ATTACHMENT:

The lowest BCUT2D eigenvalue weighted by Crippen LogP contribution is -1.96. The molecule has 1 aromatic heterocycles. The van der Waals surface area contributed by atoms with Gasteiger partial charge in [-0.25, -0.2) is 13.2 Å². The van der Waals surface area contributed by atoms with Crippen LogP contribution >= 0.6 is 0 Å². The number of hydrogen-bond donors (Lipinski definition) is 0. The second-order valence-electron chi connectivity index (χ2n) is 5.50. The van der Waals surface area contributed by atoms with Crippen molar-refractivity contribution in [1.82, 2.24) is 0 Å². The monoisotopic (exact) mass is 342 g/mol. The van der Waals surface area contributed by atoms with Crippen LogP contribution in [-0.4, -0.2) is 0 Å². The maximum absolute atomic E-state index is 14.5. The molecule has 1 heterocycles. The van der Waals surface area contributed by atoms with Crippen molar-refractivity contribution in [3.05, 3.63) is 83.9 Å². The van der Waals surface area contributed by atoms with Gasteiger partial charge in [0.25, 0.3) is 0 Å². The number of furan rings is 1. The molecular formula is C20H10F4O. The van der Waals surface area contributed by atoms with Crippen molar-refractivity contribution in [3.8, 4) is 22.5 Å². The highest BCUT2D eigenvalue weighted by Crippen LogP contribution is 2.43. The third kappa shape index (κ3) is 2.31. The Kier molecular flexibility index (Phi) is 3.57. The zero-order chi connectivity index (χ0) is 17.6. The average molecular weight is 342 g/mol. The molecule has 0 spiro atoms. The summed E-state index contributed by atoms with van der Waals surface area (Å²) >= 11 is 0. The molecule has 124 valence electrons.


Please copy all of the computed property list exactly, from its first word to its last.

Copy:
The lowest BCUT2D eigenvalue weighted by Crippen LogP contribution is -1.96. The molecule has 1 aromatic heterocycles. The van der Waals surface area contributed by atoms with Gasteiger partial charge in [-0.25, -0.2) is 13.2 Å². The van der Waals surface area contributed by atoms with Crippen LogP contribution >= 0.6 is 0 Å². The number of hydrogen-bond donors (Lipinski definition) is 0. The second-order valence-electron chi connectivity index (χ2n) is 5.50. The van der Waals surface area contributed by atoms with Crippen molar-refractivity contribution in [1.82, 2.24) is 0 Å². The monoisotopic (exact) mass is 342 g/mol. The van der Waals surface area contributed by atoms with Crippen LogP contribution in [-0.4, -0.2) is 0 Å². The maximum absolute atomic E-state index is 14.5. The molecule has 1 heterocycles. The van der Waals surface area contributed by atoms with Crippen molar-refractivity contribution in [3.05, 3.63) is 83.9 Å². The van der Waals surface area contributed by atoms with Gasteiger partial charge in [0.25, 0.3) is 0 Å². The number of furan rings is 1. The molecular formula is C20H10F4O. The van der Waals surface area contributed by atoms with Crippen molar-refractivity contribution in [3.8, 4) is 22.5 Å². The highest BCUT2D eigenvalue weighted by Crippen LogP contribution is 2.43. The third kappa shape index (κ3) is 2.31. The Kier molecular flexibility index (Phi) is 3.57. The zero-order chi connectivity index (χ0) is 17.6. The average molecular weight is 342 g/mol. The molecule has 0 spiro atoms. The summed E-state index contributed by atoms with van der Waals surface area (Å²) >= 11 is 0. The molecule has 124 valence electrons.